How To Make Sex Better For Her: 8 Tips To Pleasure A Woman
Most of us learn about a very narrow version of sex that feels great for men but tends to leave women's pleasure out of the picture. Our culture doesn't spend much time talking about vaginas or female pleasure, so even women themselves are sometimes uncertain about how their parts work, what feels good in bed, and how to have orgasms during sex. Here are some tried-and-true ways to make sex better for her, straight from a sex therapist:
Take your time
To make sex better for women, create an environment where she knows she has time to focus and relax. Remove all distractions and responsibilities, including work, children, TV, and any daily errands. Check in advance to see how you can support her to make sure these things are done so she can focus for an hour or two (or a whole weekend) just on herself.
By supporting her in knowing she has time to just switch off, you are holding space for her to begin enjoying sex. Being rushed, distracted, or disturbed can be off-putting for her and make it harder for her to feel good in better. Having all these bases covered shows her you're sensitive to her and helps you create space she can retreat deeply into.
Pay attention to her needs
Sure, orgasms feel good. But some women can be left feeling "meh" after an orgasm if she feels expected to perform immediately thereafter for you. For some women, orgasm alone is empty when there's no deeper connection or intention embedded within it.
Instead, try touching her whole body with long, firm strokes to get her blood moving. A stiff and non-responsive lover is hard to get any kind of ignition happening with. By using long, firm strokes over her whole body and inviting her to breathe and relax, you are letting her know she has all the time in the world to enjoy your offerings.
Map her body
Explore different erogenous zones on her body including, neck, shoulders, scalp, ears, belly, inner thighs, inner arms, back, buttocks, and feet. Try experimenting with speed or pressure. Light feathery touch can feel nice sometimes but annoying at others. Invite her feedback to help navigate her body. Then follow her cues.
Allow her to indicate when she is ready to receive
Always keep communication in mind when it comes to intimacy—but especially for genital touch. Start slowly, then build up. Use a quality vaginal lubricant, as dry fingers on genitals don't feel great. (Yes, most vagina owners need lube! This is not an indication of how turned on she is or how good a partner you are—it's just how vaginas work.) Ask her how she likes to be touched, or even ask her to show you.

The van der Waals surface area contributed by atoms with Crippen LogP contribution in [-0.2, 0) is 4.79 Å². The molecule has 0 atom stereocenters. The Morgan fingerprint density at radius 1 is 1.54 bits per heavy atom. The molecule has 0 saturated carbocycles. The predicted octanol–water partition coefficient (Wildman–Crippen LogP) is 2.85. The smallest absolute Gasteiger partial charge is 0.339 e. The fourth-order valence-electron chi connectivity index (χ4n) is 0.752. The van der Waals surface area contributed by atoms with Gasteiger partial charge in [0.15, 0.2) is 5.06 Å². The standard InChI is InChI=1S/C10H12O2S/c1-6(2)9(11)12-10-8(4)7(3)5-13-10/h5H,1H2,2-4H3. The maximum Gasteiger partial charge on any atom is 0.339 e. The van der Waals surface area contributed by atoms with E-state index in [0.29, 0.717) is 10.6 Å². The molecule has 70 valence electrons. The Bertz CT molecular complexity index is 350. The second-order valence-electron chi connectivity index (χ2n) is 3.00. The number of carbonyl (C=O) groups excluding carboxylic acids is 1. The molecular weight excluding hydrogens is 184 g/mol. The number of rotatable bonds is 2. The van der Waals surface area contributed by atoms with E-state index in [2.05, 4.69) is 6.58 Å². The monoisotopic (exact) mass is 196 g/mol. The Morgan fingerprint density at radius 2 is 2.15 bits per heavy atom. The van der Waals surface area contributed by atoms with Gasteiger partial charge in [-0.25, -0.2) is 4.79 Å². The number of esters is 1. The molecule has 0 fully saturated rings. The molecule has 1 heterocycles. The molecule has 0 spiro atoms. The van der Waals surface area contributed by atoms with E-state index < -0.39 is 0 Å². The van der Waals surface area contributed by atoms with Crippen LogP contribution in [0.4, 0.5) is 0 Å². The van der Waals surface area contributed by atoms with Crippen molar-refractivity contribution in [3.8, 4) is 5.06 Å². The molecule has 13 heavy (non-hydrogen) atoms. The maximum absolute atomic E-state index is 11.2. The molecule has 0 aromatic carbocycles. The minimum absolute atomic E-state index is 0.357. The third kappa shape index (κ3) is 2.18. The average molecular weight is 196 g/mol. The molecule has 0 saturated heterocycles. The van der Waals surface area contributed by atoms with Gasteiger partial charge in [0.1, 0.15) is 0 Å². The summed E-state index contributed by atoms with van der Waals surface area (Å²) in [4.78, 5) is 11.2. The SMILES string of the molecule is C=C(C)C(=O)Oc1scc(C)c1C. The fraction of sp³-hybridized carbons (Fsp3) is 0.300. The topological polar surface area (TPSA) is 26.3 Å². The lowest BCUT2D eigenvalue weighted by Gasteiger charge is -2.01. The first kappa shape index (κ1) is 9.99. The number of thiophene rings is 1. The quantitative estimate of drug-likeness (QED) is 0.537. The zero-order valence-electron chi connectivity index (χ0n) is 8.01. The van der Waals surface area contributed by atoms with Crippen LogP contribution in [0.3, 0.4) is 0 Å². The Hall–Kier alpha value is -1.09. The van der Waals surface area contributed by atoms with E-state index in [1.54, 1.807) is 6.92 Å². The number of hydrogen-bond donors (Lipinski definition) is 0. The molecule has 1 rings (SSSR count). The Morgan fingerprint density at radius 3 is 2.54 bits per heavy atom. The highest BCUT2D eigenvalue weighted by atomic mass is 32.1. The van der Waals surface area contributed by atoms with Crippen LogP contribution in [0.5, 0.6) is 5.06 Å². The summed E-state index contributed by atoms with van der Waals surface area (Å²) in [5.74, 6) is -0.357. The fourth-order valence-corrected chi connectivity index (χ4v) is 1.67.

Focus on the clitoris
Keep your focus on the vulva (inner and outer lips) and the clitoris—not the vagina (aka inside). If you are both interested in helping her orgasm, focus on stimulating her clitoris. Most women require clitoral stimulation to have an orgasm, and most women cannot orgasm from vaginal stimulation alone. (Here's our full guide on how to make a woman have an orgasm, plus what you need to know about the science of orgasms.)
First, encourage her to relax: This can help her surrender into an orgasmic experience. Using a powerful external vibrator on her clitoris can help this process. Bringing toys into your lovemaking creates opportunity for her to really open up sexually while taking pressure off you to be the sole provider—especially if she likes extended play. Some women can indulge in an hour or more of play before even thinking about orgasm, and extending the pleasure can be greater than any orgasm at all.
Explore tantric sex
Tantric sex is all about slow, sensual lovemaking that emphasizes creating a deep, intimate connection between lovers. Many women enjoy this slower, more holistic approach. Here's our full guide to tantric sex if you're interested, plus how to give a tantric yoni massage (aka a high-sensation vulva massage). Even if tantra isn't your thing, prioritize creating an emotional connection during sex.
Invite her to participate in the process
Cyndi Darnell is a clinical sexologist, sex therapist, and psychotherapist with over 15 years of experience. She has a master's degree in Sexual Health from the University of Sydney, a master's degree in Narrative Therapy and Community Work from the University of Melbourne, and post-graduate diplomas in Applied Linguistics and Counselling & Human Services from La Trobe University. She's also trained in Acceptance and Commitment Therapy (ACT) with Russ Harris, Trauma and Fragmentation with Janina Fisher, and Dialectical Behavior Therapy (DBT) with Marsha Linehan.
Originally from Australia and now based in New York, she offers workshops and private counseling to people globally face-to-face and online. She’s faculty at New York's Omega Institute and also the creator of the acclaimed Atlas of Erotic Anatomy and Arousal video series. Visit her at her website and follow her on Facebook, Instagram, and Twitter.